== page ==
- Kim H, Thompson RM, Tilak V, Prunty TR, Shealy JR, Eastman LF (2003) Effects of SiN passivation and high-electric field on AlGaN–GaN HFET degradation. Electron Device Letters, IEEE 24:421–423View ArticleGoogle Scholar
- Jeon CM, Lee J-L (2005) Effects of tensile stress induced by silicon nitride passivation on electrical characteristics of heterostructure field-effect transistors. Appl Phys Lett 86:172101View ArticleGoogle Scholar
- Huang S, Jiang Q, Yang S, Zhou C, Chen KJ (2012) Effective passivation of AlGaN/GaN HEMTs by ALD-grown AlN thin film. Electron Device Letters, IEEE 33:516–518View ArticleGoogle Scholar
- Usuda K, Numata T, Irisawa T, Hirashita N, Takagi S (2005) Strain characterization in SOI and strained-Si on SGOI MOSFET channel using nano-beam electron diffraction (NBD). Mat Sci Eng B 124–125:143–147View ArticleGoogle Scholar
- Huang S, Jiang Q, Yang S, Tang Z, Chen KJ (2013) Mechanism of PEALD-grown AlN passivation for AlGaN/GaN HEMTs: compensation of interface traps by polarization charges. Electron Device Letters, IEEE 34:193–195View ArticleGoogle Scholar
- Harris H, Biswas N, Temkin H, Gangopadhyay S, Strathman M (2001) Plasma enhanced metalorganic chemical vapor deposition of amorphous aluminum nitride. J Appl Phys 90:5825–5831View ArticleGoogle Scholar
- Kar JP, Bose G, Tuli S (2005) Influence of rapid thermal annealing on morphological and electrical properties of RF sputtered AlN films. Mat Sci Semicon Proc 8:646–651View ArticleGoogle Scholar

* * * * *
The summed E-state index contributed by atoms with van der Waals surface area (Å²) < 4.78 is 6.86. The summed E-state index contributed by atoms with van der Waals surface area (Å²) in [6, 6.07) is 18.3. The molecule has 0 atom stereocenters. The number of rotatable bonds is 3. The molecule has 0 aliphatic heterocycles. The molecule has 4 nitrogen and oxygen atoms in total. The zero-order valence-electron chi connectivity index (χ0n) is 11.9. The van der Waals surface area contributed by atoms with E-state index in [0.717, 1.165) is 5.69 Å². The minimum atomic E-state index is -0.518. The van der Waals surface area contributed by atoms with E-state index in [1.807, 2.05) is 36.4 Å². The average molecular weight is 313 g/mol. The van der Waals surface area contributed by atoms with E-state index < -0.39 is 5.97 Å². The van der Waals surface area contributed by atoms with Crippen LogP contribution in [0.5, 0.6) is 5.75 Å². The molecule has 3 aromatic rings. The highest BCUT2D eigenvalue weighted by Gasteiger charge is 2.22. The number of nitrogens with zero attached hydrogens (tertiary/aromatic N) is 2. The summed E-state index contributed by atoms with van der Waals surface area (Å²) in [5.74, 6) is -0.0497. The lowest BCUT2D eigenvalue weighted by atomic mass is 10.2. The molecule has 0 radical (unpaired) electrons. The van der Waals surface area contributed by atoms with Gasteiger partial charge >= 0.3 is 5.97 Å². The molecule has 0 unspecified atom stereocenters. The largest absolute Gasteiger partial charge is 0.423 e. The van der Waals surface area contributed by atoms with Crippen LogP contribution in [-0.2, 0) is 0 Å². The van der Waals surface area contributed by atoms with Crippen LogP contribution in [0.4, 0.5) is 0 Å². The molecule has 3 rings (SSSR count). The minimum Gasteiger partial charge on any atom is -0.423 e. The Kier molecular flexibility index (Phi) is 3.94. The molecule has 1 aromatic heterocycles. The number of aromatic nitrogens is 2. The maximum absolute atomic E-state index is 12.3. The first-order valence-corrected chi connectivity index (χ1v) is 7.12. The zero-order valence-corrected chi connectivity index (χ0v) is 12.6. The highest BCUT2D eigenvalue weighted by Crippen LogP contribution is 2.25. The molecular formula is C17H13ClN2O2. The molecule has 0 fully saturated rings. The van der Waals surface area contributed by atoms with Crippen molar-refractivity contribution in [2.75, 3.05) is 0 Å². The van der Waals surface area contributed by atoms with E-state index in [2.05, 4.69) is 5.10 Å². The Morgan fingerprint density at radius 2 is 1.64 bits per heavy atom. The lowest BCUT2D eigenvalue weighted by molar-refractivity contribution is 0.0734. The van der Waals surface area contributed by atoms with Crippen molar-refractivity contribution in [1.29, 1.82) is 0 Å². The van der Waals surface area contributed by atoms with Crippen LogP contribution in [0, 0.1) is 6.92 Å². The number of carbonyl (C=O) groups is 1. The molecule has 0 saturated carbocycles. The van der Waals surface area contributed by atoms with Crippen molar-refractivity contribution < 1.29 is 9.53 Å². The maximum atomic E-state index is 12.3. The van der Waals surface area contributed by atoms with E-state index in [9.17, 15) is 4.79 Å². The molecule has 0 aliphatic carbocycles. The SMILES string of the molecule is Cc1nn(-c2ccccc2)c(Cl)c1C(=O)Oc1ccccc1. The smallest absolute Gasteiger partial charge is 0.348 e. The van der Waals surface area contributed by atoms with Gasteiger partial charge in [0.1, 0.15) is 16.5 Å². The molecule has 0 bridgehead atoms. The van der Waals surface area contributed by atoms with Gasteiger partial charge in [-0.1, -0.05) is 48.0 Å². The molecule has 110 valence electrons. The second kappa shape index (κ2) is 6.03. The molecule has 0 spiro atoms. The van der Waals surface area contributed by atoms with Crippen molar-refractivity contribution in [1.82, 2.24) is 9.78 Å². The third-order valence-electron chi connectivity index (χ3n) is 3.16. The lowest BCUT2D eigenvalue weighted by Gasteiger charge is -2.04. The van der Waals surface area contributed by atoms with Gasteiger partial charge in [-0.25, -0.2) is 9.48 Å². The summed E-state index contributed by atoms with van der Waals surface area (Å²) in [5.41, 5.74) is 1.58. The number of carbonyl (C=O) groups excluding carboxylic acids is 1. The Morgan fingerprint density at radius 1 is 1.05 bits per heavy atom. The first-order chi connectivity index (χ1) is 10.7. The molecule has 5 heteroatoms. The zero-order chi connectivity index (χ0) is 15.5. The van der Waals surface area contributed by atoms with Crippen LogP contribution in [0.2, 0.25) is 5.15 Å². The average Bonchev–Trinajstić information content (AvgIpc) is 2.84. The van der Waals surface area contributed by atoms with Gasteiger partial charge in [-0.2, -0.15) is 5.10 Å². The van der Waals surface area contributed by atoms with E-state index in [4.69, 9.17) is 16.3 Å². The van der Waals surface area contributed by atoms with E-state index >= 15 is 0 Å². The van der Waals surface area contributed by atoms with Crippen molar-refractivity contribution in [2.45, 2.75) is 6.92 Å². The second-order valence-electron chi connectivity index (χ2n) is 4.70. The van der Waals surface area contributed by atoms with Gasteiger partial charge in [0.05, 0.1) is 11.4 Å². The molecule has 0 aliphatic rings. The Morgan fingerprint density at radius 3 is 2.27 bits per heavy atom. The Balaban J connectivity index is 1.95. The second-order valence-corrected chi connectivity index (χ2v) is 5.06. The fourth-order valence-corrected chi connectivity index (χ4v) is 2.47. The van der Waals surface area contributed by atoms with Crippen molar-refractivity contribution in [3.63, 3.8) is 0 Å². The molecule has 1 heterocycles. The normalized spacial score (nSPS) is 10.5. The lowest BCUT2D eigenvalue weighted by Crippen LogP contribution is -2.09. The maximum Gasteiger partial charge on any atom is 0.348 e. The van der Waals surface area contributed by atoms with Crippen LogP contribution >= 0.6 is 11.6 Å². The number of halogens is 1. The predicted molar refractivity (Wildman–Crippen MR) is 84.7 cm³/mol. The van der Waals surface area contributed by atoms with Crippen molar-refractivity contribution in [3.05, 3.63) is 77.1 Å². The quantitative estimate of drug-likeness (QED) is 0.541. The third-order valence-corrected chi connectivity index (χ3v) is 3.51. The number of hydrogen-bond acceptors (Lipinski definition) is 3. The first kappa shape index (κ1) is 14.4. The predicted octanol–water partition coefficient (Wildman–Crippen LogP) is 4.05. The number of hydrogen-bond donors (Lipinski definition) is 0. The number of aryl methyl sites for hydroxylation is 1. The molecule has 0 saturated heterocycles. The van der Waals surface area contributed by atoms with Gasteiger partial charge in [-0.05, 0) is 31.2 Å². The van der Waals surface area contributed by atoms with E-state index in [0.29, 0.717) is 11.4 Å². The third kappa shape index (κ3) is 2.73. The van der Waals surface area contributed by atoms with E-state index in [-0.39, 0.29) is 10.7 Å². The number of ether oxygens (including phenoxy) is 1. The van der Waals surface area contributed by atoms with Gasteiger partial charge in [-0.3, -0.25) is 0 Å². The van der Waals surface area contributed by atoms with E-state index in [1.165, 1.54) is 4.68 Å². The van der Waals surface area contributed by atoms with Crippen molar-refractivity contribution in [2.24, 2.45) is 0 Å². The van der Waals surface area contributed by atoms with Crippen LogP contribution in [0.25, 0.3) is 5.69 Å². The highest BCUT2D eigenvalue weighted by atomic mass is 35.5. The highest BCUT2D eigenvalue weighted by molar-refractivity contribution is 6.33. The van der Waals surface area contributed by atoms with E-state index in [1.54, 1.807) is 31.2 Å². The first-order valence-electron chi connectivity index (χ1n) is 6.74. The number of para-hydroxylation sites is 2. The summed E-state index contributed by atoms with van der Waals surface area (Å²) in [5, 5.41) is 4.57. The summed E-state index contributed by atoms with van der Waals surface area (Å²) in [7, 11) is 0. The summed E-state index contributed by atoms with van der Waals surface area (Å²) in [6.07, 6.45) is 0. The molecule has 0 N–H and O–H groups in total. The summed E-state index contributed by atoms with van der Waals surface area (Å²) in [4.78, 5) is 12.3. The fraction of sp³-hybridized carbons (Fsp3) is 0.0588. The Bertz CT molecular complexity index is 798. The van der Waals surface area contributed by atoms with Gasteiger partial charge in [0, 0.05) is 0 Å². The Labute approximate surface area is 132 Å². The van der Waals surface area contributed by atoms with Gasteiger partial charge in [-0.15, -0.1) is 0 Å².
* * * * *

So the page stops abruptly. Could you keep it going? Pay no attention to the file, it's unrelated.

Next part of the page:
- Aardahl CL, Rogers JW, Yun HK, Ono Y, Tweet DJ, Hsu ST (1999) Electrical properties of AlN thin films deposited at low temperature on Si (100). Thin Solid Films 346:174–180View ArticleGoogle Scholar
- Fan R, Hao Z-B, Lei W, Lai W, Li H-T, Yi L (2010) Effects of SiN on two-dimensional electron gas and current collapse of AlGaN/GaN high electron mobility transistors. Chinese Physics B 19:017306View ArticleGoogle Scholar
- Ambacher O, Foutz B, Smart J, Shealy JR, Weimann NG, Chu K, Murphy M, Sierakowski AJ, Schaff WJ, Eastman LF, Dimitrov R, Mitchell A, Stutzmann M (2000) Two dimensional electron gases induced by spontaneous and piezoelectric polarization in undoped and doped AlGaN/GaN heterostructures. J Appl Phys 87:334View ArticleGoogle Scholar
- Schroder DK (2006) Semiconductor material and device characterization, third edition. John Wiley & Sons, Inc, Hoboken, Chapter 6Google Scholar